Petya ransomware: What you need to know

Not really, this new ransomware is actually more dangerous than WannaCry in some way, but also more amateurish.

Published Date
28 - Jun - 2017
| Last Updated
29 - Jun - 2017
 
Petya ransomware: What you need to know

The second major ransomware attack is breaking all over the globe, and with it a new form of terrorism is taking form. Governments around the world will have to deal with this eventually, but at the very least, these ransomware should raise awareness about cyber crime. The new ransomware bears some resemblance to WannaCry. That said, security researchers have said that it actually improves on that malware, employing new ways to spread and sidestepping the killswitch, that temporarily put WannaCry on hold.

But let’s begin with what this new ransomware is called.

Pety or NotPetya?

Security company Kaspersky calls this NotPetya, while others and most publications are calling it Petya. We did it too, right up there on the headline. Because...you know...trends and keywords (insert straight face emoji).

Nevertheless, the Petya name actually comes from an earlier malware by that name. Security experts found that the new ransomware bore some superficial resemblance to the original, it’s not actually the same. In fact, one security researcher says the NotPetya ransomware is designed to “spread fast and cause damage, with the plausibly deniable cover of ‘ransomware’”.

So, the name Petwrap, which has also been used by researchers and the media, is more accurate for this ransomware. It is also being called Bitdefender, Goldeneye, Petna and Pneytna. The point is, this isn’t Petya, it shares code with that malware and has similarities, but it’s a whole new cyber-monster on its own.

How does Petwrap spread?

As with WannaCry, Petwrap’s targets are primarily businesses. This means it spreads across a network really fast. It uses computers with administrative access to spread across the entire network. “A single infected system on the network possessing administrative credentials is capable of spreading this infection to all the other computers through WMI or PSEXEC,” says Kaspersky.

Further, the NSA’s EternalBlue exploit for Windows remains amongst the malware’s method’s of infection. This was used by WannaCry as well. But, Petwrap is more evolved, and uses other means to spread across computers. The following are the three methods of infection pointed out by Kaspersky Labs.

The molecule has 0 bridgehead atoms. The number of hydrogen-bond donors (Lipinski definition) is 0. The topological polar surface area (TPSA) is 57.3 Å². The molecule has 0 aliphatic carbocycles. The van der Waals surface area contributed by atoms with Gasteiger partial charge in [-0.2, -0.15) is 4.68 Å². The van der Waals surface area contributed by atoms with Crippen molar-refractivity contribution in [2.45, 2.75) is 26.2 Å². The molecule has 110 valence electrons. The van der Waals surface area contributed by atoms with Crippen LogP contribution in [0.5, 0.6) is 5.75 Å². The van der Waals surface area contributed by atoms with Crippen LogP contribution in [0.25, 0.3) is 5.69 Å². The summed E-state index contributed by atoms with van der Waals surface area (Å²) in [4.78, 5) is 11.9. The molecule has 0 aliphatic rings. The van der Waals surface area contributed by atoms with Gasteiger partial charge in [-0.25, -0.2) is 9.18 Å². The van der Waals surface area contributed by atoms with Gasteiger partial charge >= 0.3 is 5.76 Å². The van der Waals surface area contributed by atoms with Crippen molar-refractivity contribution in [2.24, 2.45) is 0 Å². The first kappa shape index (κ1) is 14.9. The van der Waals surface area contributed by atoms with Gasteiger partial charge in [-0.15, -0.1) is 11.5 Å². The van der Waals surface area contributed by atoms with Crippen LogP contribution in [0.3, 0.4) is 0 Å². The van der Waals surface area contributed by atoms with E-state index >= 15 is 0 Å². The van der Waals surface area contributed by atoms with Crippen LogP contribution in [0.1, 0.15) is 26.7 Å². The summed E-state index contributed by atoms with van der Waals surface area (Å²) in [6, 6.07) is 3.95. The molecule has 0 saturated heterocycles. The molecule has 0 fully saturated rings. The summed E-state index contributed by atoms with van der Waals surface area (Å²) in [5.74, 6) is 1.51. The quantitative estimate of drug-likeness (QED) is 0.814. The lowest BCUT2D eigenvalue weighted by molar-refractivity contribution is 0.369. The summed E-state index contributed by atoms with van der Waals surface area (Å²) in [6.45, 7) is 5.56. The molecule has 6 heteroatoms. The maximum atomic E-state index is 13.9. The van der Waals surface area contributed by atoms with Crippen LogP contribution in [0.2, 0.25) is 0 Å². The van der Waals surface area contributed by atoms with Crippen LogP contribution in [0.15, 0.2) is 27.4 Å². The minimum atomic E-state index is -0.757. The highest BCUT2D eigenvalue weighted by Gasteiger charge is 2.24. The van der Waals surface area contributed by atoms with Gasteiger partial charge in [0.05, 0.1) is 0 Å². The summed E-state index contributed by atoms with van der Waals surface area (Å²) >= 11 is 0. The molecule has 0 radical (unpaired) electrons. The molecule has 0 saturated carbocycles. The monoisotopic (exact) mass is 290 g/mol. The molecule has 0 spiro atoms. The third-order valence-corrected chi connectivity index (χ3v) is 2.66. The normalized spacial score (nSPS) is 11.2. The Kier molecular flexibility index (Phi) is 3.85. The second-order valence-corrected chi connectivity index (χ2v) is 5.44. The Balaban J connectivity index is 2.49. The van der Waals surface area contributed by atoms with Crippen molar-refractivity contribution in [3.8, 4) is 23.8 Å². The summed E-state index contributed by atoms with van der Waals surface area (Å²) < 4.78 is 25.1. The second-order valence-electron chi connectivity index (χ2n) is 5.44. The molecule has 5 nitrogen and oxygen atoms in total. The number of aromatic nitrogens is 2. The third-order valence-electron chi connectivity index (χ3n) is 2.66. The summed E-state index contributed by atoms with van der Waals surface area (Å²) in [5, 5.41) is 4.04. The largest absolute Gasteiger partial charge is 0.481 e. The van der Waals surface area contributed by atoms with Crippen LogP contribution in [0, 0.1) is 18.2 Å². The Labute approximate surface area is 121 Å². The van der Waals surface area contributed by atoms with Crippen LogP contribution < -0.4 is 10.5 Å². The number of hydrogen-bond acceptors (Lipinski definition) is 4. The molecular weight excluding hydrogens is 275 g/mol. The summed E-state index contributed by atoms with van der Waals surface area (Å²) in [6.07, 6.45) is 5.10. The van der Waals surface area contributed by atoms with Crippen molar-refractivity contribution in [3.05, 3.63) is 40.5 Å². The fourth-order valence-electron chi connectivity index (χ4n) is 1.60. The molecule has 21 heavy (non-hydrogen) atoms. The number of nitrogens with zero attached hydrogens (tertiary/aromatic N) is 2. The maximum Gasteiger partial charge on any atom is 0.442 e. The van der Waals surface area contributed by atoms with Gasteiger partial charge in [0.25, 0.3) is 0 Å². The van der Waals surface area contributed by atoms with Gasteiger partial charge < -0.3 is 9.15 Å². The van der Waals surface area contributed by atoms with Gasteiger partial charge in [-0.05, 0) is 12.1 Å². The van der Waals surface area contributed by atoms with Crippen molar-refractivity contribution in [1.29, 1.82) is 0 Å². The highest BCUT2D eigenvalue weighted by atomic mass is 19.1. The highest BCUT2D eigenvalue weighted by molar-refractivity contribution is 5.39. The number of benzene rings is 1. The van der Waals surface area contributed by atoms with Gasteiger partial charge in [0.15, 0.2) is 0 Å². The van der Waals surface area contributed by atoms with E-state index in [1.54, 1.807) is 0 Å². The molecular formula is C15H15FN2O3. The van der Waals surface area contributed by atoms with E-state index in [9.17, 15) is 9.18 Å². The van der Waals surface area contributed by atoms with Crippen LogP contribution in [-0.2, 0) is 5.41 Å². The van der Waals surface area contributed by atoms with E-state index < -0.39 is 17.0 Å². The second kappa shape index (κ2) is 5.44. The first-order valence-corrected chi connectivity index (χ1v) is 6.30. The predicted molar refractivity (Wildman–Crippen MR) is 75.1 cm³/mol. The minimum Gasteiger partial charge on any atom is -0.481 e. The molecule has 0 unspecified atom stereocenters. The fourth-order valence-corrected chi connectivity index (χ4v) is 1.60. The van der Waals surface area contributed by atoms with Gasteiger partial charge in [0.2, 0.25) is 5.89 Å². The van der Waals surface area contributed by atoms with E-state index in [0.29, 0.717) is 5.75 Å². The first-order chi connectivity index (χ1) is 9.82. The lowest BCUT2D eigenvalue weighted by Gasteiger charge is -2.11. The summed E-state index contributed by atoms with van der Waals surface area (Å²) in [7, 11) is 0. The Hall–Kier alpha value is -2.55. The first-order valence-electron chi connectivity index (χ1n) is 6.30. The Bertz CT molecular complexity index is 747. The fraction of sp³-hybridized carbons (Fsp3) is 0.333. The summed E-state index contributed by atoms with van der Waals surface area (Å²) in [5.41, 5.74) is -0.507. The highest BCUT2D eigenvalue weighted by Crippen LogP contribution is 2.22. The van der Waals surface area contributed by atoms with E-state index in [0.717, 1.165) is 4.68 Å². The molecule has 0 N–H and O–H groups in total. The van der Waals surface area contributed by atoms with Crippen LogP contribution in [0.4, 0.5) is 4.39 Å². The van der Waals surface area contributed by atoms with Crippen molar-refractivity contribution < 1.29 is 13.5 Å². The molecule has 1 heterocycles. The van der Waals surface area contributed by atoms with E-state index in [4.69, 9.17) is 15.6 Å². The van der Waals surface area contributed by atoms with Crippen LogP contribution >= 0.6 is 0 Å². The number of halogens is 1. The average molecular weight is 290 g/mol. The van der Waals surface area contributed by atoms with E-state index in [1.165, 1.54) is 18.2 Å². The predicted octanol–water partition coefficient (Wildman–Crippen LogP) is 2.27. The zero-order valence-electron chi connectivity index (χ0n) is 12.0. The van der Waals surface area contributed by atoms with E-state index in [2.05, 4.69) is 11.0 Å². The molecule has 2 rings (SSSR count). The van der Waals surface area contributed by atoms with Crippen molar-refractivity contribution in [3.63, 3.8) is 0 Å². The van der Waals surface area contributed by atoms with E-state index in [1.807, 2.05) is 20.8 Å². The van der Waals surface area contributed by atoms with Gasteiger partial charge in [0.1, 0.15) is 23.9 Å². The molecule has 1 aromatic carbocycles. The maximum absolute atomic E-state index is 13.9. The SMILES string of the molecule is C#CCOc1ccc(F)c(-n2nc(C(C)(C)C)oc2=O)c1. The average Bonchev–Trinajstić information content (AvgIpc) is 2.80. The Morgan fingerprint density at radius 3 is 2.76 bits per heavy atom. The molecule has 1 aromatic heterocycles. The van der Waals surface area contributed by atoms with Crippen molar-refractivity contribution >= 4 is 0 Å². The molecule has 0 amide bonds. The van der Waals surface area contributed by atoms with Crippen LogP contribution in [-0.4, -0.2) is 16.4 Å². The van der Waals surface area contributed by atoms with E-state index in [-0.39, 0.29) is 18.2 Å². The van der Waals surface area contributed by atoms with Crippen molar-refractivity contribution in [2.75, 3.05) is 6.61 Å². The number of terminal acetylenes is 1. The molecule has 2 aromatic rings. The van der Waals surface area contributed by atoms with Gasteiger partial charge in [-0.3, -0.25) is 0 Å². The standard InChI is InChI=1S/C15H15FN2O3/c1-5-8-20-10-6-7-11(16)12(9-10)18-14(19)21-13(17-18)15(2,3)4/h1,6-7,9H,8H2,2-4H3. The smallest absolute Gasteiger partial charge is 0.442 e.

- A modified EternalBlue exploit, also used by WannaCry.
- The EternalRomance exploit – a remote code execution exploit targeting Windows XP to Windows 2008 systems over TCP port 445 (Note: patched with MS17-010).
- An attack against the update mechanism of a third-party Ukrainian software product called MeDoc.

The malware takes one of these three routes to spread across PCs. It starts with the Eternal Blue exploit, failing which it moves onto other attempts.

What does the ransomware do?

As with every ransomware, Petwrap also encrypts your files and holds them hostage for a price. Petwrap is asking users for $300 in Bitcoin to get back their files. Note that paying the ransom doesn’t actually guarantee access to the files, so you shouldn’t be paying the money.
That said, while most ransomware provide unique Bitcoin wallets and email addresses for each victim, Petwrap seems to use only one, hardcoded in the malware. This means suspension of that wallet would stop the attacker’s cash flow. In fact, the email address used has already been blocked by the email provider, meaning even if you do pay, you can’t contact the attacker.

This has also led researchers to believe that Petwrap is the work of amateurs and not serious cyber criminals.

How to avoid it

Kaspersky and Symantec have both updated their virus definitions to actively track the Petwrap ransomware. Of course, ensuring that Windows is up to date on your PC is the first line of defence, since Microsoft has already patched the EternalBlue vulnerability.

Further, it seems this malware looks for a read only file on your system. It’s called perfc.dat and it’s in the Windows folder in C drive. If it finds the file, then it doesn’t encrypt your files. So, that at least ensures that you still have access to your files. The malware will, however continue spreading from your system to the other, and it will encrypt files wherever the perfc.dat file isn’t available.

Who has it affected so far?

While the ransomware has reached Indian shores, it's biggest victims are in Europe and UK at the moment. Reports say many businesses in the Ukraine have been affected, along with companies from Russia and some other place. Indian subsidaries of foreign firms have also had to face the ransomware attack. For example, the country's largest port, Jawaharlal Nehru Port Trust (JNPT), has been hit by Petwrap as collateral damage. Petwrap hit shipping giant AP Moller Maersk, and spread to its systems wordwide, including those at JNPT.

It's unlikely that the ransomware will hit home users, but it still pays to be careful. The prevention mechanisms given above should be followed. Petwrap originated as a software update for an Ukrainian accounting software, called M.E. Doc, or at least that's what researchers from Kaspersky, Cisco and many others believe. That means we can't really warn you against downloading a specific email attachment or clicking on some link, but it also means the malware should be limited to businesses and computers connected to their networks. 

Prasid BanerjeePrasid Banerjee

Trying to explain technology to my parents. Failing miserably.